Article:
So are you truly reunited in the sense that you might be playing some upcoming shows or releasing new material?

Firstly we wanted to support the CD re-release. I have to say, it was guite heavy to play songs from The Flight of the Dragon after all these years; it is not just easy music. But we slowly prepare a new material and some new songs already exist.

The music of Let Draka/Flight of the Dragon is truly unique and while there are certainly thrash elements (though more like something Voivoid might do), the arrangements are rather unconventional, yet not overcomplicated and melody is still present.   Talk about your musical influences in this regard and how others have described the music of Drakar.

I’ve always relied on the strongest musical motifs which I wrote. The music of Drakar is deliberately riddled with practices that are banned in classical music. There is important work with rhythms. None of the drummers wanted to play like that because they used to play different from it! But finally they understood. Although you may hear influences of bands that I liked, in the music of Drakar it is mainly my own sound and expression.

Even the vocals are rather unique, that kind of speak-sing, low register style, except for the more “traditional” style of singing on tracks like “Crazy Boy.” 

We could not find right singer, so I started to sing of necessity alone. A few people told me that I have an interesting timbre of voice, and so I tried to take advantage of it. The vocal should sound like when Big Brother speaks to you, a hundred times intensified. Simply, how I sing in “Kingdom of The Walls” – “Stay on your knees or I crash you with fear from ..!”

“Crazy Boy” stands out for the way that simple chorus worms its way into your brain! Why is it the only English title on the album?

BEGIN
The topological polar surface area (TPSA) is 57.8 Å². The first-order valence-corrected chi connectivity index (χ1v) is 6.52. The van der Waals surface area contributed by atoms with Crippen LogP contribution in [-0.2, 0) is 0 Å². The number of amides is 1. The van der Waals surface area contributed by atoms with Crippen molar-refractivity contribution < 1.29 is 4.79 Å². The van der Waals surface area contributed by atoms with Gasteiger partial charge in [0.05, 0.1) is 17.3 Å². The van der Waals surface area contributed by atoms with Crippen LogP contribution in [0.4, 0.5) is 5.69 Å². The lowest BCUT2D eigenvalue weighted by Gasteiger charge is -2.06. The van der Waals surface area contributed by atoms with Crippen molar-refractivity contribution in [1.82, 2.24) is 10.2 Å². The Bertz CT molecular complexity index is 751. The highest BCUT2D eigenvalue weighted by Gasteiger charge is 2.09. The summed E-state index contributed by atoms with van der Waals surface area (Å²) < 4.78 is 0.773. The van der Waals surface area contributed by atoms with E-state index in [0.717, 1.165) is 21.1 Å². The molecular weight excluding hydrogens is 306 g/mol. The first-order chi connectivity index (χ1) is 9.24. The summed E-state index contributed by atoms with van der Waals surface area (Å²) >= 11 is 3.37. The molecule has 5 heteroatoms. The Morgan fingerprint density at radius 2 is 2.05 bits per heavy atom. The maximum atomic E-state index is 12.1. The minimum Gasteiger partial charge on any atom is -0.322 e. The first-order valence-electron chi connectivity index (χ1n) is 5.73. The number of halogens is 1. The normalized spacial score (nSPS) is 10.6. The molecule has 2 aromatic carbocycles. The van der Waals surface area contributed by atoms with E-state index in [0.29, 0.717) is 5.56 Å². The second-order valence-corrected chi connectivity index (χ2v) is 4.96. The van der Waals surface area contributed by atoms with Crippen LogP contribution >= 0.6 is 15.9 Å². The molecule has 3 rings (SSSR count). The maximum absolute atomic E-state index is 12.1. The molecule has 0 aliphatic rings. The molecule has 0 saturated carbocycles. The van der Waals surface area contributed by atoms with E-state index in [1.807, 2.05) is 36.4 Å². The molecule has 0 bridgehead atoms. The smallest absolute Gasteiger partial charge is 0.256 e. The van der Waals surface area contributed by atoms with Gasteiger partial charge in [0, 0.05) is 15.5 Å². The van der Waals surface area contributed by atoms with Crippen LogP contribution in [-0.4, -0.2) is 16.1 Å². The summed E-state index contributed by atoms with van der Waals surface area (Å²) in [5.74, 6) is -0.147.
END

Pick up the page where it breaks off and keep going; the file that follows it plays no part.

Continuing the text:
Concerning “Crazy Boy,” it is an understandable international collection, so it was ok to use it even in the Czech version.

The guitar soloing on this album is fantastic and so full of energy and emotion. Some of it actually reminds me of the work of Toxik and Sadus. 

We jammed a lot together with second guitarist Martin. He is an excellent guitar player and he quickly understands difficult or unconventional parts. Our cooperation was great and besides technical playing we focused of course on a melody. Concerning the mentioned bands, if our riffs remind somebody Toxic or Sadus, hard to say, I am not deep into their music.

The reissue also comes with a second CD of the English version of the songs. Was this practice of releasing an English lyrics version really that common back then? Was it difficult to sing these songs in English when the ideas/patterns were originally conceived in the Czech language?

Lyric writer Vladimir Cort was also a translator of books from English, so we had full confidence in his professionalism. Czech and English lyrics are in some cases not identical but are very similar. Surprisingly, they are still current in some way in my opinion.
We recorded the English version because we wanted to play abroad. It was not so common to use your native language for singing abroad as today back then.

Did you notice if one version sold more than the other?

Hard to say. How I have mentioned, our former label doesn´t exist and we have never gotten some valid numbers of sales.

Are you surprised at all to see this music getting released in 2011? Did you ever think people would be interested in Drakar again?

Yes, I have to say, I am surprised. It never occurred to me that the dragon once again rose to fly, even though maybe I secretly hoped for it. Music is simply the most powerful art that exists. Nothing is better than when you are on stage and play great gig. Thank you for the inspiring questions and say hello to all our fans!